Risk factors which can cause or exacerbate childhood asthma include inadequate preventative treatment, insufficient levels of antioxidants in the diet, poor medication adherence, existing allergies, chronic stress, and prolonged exposure to high concentrations of pollutants. Children from low-income families are less likely to be prescribed and consistently take controller medications, and more likely to suffer from high levels of chronic stress as well as exposure to pollutants at home, school, and elsewhere. Children with existing food allergies are already at a high risk for contracting asthma when exposed to allergens in the air, such as dust, pollen, ozone, and even inhaled food particles. Adverse consequences of childhood asthma include: missed school days, which can hamper academic success; increased hospitalization, which can lead to high medical bills; reduced physical activity and participation in sports; increased risk of weight gain, anxiety, and depression; and interference with sleep patterns.'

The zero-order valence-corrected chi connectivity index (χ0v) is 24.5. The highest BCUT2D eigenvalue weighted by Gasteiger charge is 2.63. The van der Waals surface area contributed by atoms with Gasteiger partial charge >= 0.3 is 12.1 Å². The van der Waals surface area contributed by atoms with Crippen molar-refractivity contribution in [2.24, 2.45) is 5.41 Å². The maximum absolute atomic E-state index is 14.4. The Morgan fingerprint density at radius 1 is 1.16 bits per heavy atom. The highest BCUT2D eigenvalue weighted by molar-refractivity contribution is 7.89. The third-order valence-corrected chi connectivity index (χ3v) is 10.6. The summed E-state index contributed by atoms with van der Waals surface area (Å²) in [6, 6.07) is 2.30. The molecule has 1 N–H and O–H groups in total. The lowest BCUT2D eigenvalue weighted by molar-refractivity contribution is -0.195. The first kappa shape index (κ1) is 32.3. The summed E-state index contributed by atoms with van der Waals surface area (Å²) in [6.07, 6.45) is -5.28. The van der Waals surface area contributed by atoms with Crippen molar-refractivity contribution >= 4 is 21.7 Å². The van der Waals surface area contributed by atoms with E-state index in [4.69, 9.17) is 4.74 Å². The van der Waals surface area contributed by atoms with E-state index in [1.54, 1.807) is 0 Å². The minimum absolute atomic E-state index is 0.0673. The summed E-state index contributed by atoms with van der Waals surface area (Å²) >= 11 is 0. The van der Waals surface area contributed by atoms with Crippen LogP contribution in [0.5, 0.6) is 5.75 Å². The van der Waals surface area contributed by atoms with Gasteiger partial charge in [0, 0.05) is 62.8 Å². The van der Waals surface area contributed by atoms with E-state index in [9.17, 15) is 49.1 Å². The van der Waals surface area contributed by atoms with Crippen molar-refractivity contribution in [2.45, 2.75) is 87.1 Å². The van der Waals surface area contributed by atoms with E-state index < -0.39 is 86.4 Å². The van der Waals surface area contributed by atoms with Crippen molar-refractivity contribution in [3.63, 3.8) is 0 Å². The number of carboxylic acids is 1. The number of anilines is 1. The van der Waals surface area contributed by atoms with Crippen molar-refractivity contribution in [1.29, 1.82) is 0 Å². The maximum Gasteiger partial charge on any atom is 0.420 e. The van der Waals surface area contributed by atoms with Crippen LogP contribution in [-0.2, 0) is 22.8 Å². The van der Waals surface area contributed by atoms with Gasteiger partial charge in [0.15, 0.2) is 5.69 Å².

Small steps can make a big difference towards prevention and treatment of childhood asthma.
A diet high in antioxidant foods can reduce sensitivity to ozone. Prolonged exposure to unhealthy levels of ozone can impair lung function, cause asthma, and aggravate existing respiratory diseases such as asthma, emphysema, and chronic bronchitis. Lower-income families are less likely than others to eat healthy proportions of antioxidant-rich foods, such as artichokes, blueberries, cranberries, spinach, and dark chocolate. Although it is possible to obtain some healthy foods inexpensively, many of these “provide relatively more nutrients than calories” and may not be as appetizing as familiar, higher-calorie foods. Consider seeking a physician’s guidance on eliminating any allergens from your family’s diet and increasing the proportions of healthy antioxidant foods.